The goal of Community Resilience Informed by Science and Experience (C-RISE) was to build the capacity of coastal communities to support resiliency planning and adaptation actions. To accomplish this the Gulf of Maine Research Institute (GMRI) worked with an advisory group including representatives from NOAA’s Office for Coastal Management, Maine Geological Survey, Maine Department of Environmental Protection, the cities of Portland and South Portland, Greater Portland Council of Governments, New England Environmental Finance Center, and Axiom Technologies to develop public programming that provided participants with knowledge of and access to local sea level rise data. This program, "Preparing Coastal Communities for Sea Level Rise" is a community education event that built participant knowledge in sea level rise science, future projections, and local impacts. Through visual presentations and facilitated discussions, GMRI brought regional relevancy to global climate data using local history and case studies of past flooding events. Using technology and peer discussions, GMRI staff provided participants with access to interactive data sets and maps that visualized the impacts of sea level rise and weather events on community resources like roads, parks, hospitals, schools, and other valued assets—and how climate projections will increase these impacts over time. Over the course of this grant, GMRI staff facilitated over 60 community events in over 30 coastal communities in Maine, reaching over 2,000 individuals. While many of the participants had heard about sea level rise and storm surge prior to this program, few had internalized what this meant for their own communities. Post-event surveys indicated that participants discussed flooding issues with their families, friends, and neighbors, further examined local sea level rise maps, and engaged with community decision-makers about resiliency planning. GMRI believes that strong and informed representation of citizens is vital to addressing climate challenges and resiliency actions. We continue to leverage this work through various projects as we collaborate with coastal communities to provide them with knowledge, skills, and tools needed to develop community-focused resilience plans for sea level rise.
Community Resilience Informed by Science and Experience (C-RISE)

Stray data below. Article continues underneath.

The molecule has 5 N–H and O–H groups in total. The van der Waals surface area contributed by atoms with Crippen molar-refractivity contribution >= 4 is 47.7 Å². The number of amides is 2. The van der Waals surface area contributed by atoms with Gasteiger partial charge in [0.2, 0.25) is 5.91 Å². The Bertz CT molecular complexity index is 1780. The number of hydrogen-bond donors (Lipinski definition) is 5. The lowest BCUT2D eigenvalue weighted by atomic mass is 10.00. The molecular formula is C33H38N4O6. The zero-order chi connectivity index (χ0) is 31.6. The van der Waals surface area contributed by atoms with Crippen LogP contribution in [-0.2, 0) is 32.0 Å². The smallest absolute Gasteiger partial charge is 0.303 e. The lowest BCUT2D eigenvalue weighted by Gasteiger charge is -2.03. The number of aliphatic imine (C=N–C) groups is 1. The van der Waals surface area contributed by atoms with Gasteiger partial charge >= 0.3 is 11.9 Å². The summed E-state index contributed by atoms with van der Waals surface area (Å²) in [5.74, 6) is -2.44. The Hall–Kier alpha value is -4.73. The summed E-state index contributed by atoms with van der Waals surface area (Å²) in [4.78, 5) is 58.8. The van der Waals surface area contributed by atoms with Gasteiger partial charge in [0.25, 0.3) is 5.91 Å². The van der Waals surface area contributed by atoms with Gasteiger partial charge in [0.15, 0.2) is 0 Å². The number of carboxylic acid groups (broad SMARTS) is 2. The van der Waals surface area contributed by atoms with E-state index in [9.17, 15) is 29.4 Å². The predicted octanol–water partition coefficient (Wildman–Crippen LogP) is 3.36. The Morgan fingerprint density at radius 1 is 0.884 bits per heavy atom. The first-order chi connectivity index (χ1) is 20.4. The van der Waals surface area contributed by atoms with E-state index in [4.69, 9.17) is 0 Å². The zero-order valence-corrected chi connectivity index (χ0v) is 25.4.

Coastal rural communities have deep cultural connections to and rely heavily upon the marine environment and economy. Due to their remoteness, isolation from central planning agencies, and lack of financial and municipal resources, they are highly vulnerable to climate impacts such as sea level rise. The Gulf of Maine Research Institute (GMRI) and key project partners, Upswell and the Island Institute, will develop, convene and facilitate regional trainings by which Maine’s rural coastal communities can increase their capacity to plan and prepare for coastal climate impacts by developing the knowledge, skills, and relationships necessary to create data- and community-informed climate resilience plans. Cornerstone to the regional trainings is an engagement tool that builds common knowledge, incorporates diverse community value and voice, provides a framework for community planning and decision making, and builds relationships amongst participants. These trainings will also leverage and engage resilience professionals in Maine to share and represent their resources as communities apply those to their newly acquired skills and frameworks for community planning and decision making. Community leaders from the regional trainings will continue their learning through participation in a professional learning community. We will also leverage GMRI’s prior NOAA Environmental Literacy Grant, titled “Community Resilience Informed by Science and Experience (C-RISE),” to deliver community education programming that builds the capacity of residents in coastal communities to support resiliency planning and adaptation actions by providing participants with knowledge of and access to local sea level rise data. This project will serve 20 rural coastal and island communities in Maine through four regional trainings. Each community will select a diverse and equitable representation of 10 stakeholders and community leaders to participate in the trainings. Community education events will be accessible to all residents of each community. These interventions will build community literacy and capacity for developing coastal resilience plans that benefit the social, environmental, and economic health of the community and align with Maine’s Climate Action Plan. An advisory group including representatives from NOAA’s Office for Coastal Management, Maine Sea Grant, Wells National Estuarine Research Reserve, the State of Maine’s Governor’s Office of Policy Innovation and the Future, Maine Geological Survey, Maine Department of Environmental Protection, the Town of Vinalhaven, and the Town of St. George will guide the development and implementation of this project. Researchers at the University of Maine, Orono will evaluate the implementation of the project as well as assess the impact of this project on a communities’ ability to make community-informed climate plans. This project reflects NOAA’s Community Resilience Education Theory of Change, specifically supporting resilience planners and community members to develop trusting relationships focused on their collective environmental literacy through genuine conversations around resilience planning and decision making. With NOAA, we envision communities that have the capability to anticipate, prepare for, respond to, and recover from significant multi-hazard threats with minimum damage to social well-being, the economy, and the environment.